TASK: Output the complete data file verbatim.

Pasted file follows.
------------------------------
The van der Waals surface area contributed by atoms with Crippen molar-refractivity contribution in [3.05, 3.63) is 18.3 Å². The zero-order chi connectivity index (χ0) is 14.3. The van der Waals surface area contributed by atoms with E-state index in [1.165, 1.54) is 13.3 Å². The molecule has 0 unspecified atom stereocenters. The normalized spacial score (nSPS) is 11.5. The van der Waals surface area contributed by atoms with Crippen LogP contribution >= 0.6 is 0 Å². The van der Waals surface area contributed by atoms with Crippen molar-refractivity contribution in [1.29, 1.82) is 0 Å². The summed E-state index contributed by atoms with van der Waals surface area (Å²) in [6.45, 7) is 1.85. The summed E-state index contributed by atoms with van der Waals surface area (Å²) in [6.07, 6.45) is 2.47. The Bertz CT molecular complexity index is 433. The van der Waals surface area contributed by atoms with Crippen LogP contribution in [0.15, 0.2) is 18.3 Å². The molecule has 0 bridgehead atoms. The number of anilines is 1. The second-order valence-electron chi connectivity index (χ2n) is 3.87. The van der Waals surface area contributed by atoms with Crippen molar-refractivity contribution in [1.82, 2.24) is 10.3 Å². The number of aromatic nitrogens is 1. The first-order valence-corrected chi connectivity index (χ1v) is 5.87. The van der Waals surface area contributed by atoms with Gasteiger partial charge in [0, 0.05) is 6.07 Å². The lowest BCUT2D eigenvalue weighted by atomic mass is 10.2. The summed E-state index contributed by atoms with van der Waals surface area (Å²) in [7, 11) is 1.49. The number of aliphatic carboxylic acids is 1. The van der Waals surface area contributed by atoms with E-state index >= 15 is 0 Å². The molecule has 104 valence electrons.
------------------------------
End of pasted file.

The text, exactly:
The van der Waals surface area contributed by atoms with Crippen molar-refractivity contribution in [3.05, 3.63) is 18.3 Å². The zero-order chi connectivity index (χ0) is 14.3. The van der Waals surface area contributed by atoms with E-state index in [1.165, 1.54) is 13.3 Å². The molecule has 0 unspecified atom stereocenters. The normalized spacial score (nSPS) is 11.5. The van der Waals surface area contributed by atoms with Crippen LogP contribution >= 0.6 is 0 Å². The van der Waals surface area contributed by atoms with Crippen molar-refractivity contribution in [1.29, 1.82) is 0 Å². The summed E-state index contributed by atoms with van der Waals surface area (Å²) in [6.45, 7) is 1.85. The summed E-state index contributed by atoms with van der Waals surface area (Å²) in [6.07, 6.45) is 2.47. The Bertz CT molecular complexity index is 433. The van der Waals surface area contributed by atoms with Crippen LogP contribution in [0.15, 0.2) is 18.3 Å². The molecule has 0 bridgehead atoms. The number of anilines is 1. The second-order valence-electron chi connectivity index (χ2n) is 3.87. The van der Waals surface area contributed by atoms with Crippen molar-refractivity contribution in [1.82, 2.24) is 10.3 Å². The number of aromatic nitrogens is 1. The first-order valence-corrected chi connectivity index (χ1v) is 5.87. The van der Waals surface area contributed by atoms with Gasteiger partial charge in [0, 0.05) is 6.07 Å². The lowest BCUT2D eigenvalue weighted by atomic mass is 10.2. The summed E-state index contributed by atoms with van der Waals surface area (Å²) in [7, 11) is 1.49. The number of aliphatic carboxylic acids is 1. The van der Waals surface area contributed by atoms with E-state index >= 15 is 0 Å². The molecule has 104 valence electrons.